In a review of Christian Tobler’s recent pollaxe DVD I noted that Tobler failed to document the techniques in his DVD, making it very difficult for scholars of the art to know the sources of the techniques being demonstrated, which, in turn, made it difficult to analyze Tobler’s interpretations.
Last week I posted a video demonstrating that one of the techniques shown in Tobler’s pollaxe DVD was executed poorly. Replying in the comments section to my video, Tobler demonstrated the validity of my allegation about his failure to cite his sources. He claimed that my video, even though it matched the one shown in his DVD precisely, was not the technique he was trying to show; he also claimed that because of this, my complaint was invalid (see 28:07 on the DVD in the chapter on the Durchwechseln). The video clip and Tobler’s comments can be seen here.
According to Tobler, the technique he meant to show is one taken from the Paulus Kal Fechtbuch in Vienna’s KHM, manuscript KK 5126, specifically the fourth technique. In his recent book In Saint George’s Name (Freelance Academy Press 2010), Tobler gives this translation for the technique:
“Item: If binds to you such that both hammers stand above and strikes with brute force (lit. “peasant’s strike”), then sense this and pretend as if you intend to parry and let his blow pass before you so that you have the hook at the neck or a free stroke to the head, shoulder or arm.” (Tobler 2010 p. 68)
The technique shown in his DVD, however, represents an inaccurate interpretation of the fourth technique, and lacking any citation, this made it very difficult to identify the technique he was trying to show.
The version of the fourth technique shown on the DVD went like this: The attacker winds up for a powerful “peasant stroke,” and the defender started to move to displace the attack. The attacker never tried to hit the defender, instead, he swung his attack in front of the defender to bind with the defender’s displacement. Thus, the attacker’s axe is well out to the defender’s right side in the bind. From there, the defender simply pulls his axe back out of the bind, then strikes the attacker on the other side of the attacker’s axe.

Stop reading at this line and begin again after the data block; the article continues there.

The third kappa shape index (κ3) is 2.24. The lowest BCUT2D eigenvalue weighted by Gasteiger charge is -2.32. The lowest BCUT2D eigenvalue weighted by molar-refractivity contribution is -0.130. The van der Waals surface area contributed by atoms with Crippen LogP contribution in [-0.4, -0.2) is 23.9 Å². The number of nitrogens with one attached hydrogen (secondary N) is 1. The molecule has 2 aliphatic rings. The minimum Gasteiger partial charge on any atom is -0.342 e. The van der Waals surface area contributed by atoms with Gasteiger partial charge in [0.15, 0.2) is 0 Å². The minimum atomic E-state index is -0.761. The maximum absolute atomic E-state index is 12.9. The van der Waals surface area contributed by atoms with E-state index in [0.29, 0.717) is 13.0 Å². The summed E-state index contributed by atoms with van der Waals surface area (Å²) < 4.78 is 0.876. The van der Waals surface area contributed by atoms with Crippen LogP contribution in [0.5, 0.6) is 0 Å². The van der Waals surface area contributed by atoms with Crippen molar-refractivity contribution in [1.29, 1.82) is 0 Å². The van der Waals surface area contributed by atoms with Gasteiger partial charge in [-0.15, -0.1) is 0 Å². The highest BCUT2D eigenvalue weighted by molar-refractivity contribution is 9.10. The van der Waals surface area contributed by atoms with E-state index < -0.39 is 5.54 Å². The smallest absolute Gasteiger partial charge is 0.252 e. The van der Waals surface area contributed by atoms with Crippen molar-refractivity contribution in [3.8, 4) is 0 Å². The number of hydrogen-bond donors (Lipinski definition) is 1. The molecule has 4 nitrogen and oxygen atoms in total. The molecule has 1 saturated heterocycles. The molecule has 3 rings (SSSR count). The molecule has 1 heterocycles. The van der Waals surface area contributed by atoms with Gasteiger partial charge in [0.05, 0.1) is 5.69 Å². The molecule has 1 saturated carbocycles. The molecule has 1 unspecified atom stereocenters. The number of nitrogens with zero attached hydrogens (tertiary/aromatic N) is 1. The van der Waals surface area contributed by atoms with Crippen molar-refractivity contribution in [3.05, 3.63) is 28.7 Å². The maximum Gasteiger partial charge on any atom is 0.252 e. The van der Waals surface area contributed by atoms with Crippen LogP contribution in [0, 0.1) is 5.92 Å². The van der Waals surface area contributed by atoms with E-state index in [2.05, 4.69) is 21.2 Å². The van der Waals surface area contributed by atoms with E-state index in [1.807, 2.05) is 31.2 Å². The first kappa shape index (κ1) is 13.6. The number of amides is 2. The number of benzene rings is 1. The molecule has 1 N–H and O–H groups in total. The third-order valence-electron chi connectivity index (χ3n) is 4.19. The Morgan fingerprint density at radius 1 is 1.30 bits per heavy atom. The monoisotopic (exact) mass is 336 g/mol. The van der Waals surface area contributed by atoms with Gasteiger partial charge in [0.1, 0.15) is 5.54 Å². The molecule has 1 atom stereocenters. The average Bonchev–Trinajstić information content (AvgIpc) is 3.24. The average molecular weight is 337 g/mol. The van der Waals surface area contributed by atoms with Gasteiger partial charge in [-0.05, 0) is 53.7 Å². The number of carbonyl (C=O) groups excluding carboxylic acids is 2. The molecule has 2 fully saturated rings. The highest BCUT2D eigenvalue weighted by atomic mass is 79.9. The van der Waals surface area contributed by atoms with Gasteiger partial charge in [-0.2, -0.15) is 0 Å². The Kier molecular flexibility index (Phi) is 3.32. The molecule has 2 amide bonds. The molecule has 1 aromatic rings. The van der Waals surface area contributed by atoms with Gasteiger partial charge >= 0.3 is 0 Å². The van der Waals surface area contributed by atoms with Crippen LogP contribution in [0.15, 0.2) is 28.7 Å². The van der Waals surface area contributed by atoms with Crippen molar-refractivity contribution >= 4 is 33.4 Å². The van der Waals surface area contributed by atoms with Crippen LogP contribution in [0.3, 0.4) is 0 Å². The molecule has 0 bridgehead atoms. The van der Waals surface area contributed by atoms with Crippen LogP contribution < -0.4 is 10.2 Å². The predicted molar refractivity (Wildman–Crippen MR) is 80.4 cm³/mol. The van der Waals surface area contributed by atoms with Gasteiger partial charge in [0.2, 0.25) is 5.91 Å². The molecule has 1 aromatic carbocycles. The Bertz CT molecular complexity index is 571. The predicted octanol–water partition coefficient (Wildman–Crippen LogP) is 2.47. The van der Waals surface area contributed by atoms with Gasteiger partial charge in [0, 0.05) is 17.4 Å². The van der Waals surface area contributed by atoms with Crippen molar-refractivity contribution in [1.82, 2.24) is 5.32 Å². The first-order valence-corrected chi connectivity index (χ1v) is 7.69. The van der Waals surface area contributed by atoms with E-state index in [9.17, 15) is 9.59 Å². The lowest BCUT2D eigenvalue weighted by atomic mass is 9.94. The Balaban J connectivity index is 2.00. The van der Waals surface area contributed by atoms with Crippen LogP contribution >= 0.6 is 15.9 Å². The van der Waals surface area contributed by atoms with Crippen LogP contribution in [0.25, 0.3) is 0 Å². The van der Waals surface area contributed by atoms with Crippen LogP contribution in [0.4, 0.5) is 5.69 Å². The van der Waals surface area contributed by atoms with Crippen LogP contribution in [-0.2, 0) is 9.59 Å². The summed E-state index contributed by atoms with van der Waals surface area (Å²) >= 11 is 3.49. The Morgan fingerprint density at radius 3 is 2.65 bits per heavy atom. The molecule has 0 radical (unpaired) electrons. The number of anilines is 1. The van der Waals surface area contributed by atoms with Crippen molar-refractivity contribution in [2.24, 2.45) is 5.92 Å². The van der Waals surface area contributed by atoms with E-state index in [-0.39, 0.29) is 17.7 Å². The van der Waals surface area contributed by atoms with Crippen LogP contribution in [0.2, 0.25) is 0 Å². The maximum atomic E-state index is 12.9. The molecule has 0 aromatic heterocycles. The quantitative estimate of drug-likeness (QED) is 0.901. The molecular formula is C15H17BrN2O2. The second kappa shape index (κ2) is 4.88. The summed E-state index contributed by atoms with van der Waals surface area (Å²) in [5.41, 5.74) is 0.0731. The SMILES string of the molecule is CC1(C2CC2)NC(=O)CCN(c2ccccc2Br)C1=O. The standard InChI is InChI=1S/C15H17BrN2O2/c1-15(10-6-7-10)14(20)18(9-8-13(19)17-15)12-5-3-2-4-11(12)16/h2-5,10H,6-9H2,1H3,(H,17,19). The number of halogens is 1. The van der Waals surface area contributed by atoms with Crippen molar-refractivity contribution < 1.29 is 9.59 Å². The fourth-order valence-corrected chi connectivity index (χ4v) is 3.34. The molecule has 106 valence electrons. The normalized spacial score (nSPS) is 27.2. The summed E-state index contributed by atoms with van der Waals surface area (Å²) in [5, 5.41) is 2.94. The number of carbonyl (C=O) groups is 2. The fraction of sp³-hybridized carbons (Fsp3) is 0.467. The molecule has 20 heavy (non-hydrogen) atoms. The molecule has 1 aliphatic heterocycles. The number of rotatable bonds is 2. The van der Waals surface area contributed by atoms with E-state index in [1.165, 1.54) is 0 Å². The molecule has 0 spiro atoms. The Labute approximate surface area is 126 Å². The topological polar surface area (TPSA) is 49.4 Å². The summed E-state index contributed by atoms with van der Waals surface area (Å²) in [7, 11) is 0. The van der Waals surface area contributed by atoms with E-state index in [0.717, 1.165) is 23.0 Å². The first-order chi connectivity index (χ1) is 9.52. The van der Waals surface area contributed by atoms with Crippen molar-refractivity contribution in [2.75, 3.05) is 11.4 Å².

The problem with this interpretation is that it does not reflect a plausible combat action. Had the defender started to counterattack it would be plausible for the attacker to change the angle of his attack to bind with the defender’s attack (but unlikely since we are told it is a “peasant’s stroke” or huge, powerful swing—not something easy to redirect in mid swing), but that is not what the text says: It specifically says that the defender feigns a Versetzen or displacement (Tobler prefers the word “parry,” however, that word should be used for deflections, not hard stops as shown here), not an attack. There would be no reason whatsoever for the attacker to change the angle of his attack, even supposing he could, to bind with a displacement; it makes no sense. The entire reason for using a huge, over-powered swing is to blast through any possible defense, so it is unreasonable to assume someone doing so would give up his attack for an unnecessary bind (since the defender's displacement does the attacker no harm) with no possibility of causing damage.
Also, note that the text says nothing about a bind actually occurring as is shown in Tobler’s DVD, it says to pretend as if you were going to do so.
Thus, Tobler’s interpretation clearly does not match the intent of the text. It is simply not reasonable to assume that a wild, overdone blow can be redirected in mid swing, and it is unreasonable to assume the user would want to even if he could.
A more reasonable interpretation of the fourth play focuses on getting the attacker’s axe to pass in front of the defender in a way that might actually happen in a realistic fight, and the author gives us the clue to understand that by specifying a “peasant’s strike.” Assuming the attacker has any sense of measure, he is striking at the correct range to hit the defender. Therefore, in order to cause the attacker’s axe to pass harmlessly to his front, the defender must slip back as the attack comes in. Then, since the attacker used a “peasant’s strike”—that is, one that is hard to stop or redirect—the attacker’s axe will swing harmlessly by, and the defender can step in at his leisure to hook or strike his opponent. This is the entire reason the anonymous author specified the “peasant’s strike,” to make it clear this is a case where a strike actually aimed at a real target (i.e., the defender’s head, not his axe) could be made to swing past harmlessly. This one clue makes the entire play make sense.
My students and I have prepared a new video demonstrating both Tobler’s flawed interpretation of the fourth play and a more reasonable interpretation as described above. That video can be seen here.